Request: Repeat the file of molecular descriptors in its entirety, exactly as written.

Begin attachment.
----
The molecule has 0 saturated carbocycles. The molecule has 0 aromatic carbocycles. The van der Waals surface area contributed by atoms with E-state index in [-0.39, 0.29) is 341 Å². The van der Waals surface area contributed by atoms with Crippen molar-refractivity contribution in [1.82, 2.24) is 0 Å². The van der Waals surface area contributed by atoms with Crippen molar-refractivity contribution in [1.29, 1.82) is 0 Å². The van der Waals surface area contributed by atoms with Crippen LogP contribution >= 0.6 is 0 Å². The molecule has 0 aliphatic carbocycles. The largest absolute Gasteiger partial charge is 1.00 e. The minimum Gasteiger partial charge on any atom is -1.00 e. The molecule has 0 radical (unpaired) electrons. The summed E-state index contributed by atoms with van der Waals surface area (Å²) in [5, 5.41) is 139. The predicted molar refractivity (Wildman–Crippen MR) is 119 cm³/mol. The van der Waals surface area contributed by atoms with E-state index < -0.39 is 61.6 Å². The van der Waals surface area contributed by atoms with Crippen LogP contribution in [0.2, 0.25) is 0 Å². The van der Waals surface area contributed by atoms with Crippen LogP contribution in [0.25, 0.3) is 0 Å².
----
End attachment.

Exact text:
The molecule has 0 saturated carbocycles. The molecule has 0 aromatic carbocycles. The van der Waals surface area contributed by atoms with E-state index in [-0.39, 0.29) is 341 Å². The van der Waals surface area contributed by atoms with Crippen molar-refractivity contribution in [1.82, 2.24) is 0 Å². The van der Waals surface area contributed by atoms with Crippen molar-refractivity contribution in [1.29, 1.82) is 0 Å². The van der Waals surface area contributed by atoms with Crippen LogP contribution >= 0.6 is 0 Å². The molecule has 0 aliphatic carbocycles. The largest absolute Gasteiger partial charge is 1.00 e. The minimum Gasteiger partial charge on any atom is -1.00 e. The molecule has 0 radical (unpaired) electrons. The summed E-state index contributed by atoms with van der Waals surface area (Å²) in [5, 5.41) is 139. The predicted molar refractivity (Wildman–Crippen MR) is 119 cm³/mol. The van der Waals surface area contributed by atoms with E-state index < -0.39 is 61.6 Å². The van der Waals surface area contributed by atoms with Crippen LogP contribution in [0.2, 0.25) is 0 Å². The van der Waals surface area contributed by atoms with Crippen LogP contribution in [0.25, 0.3) is 0 Å².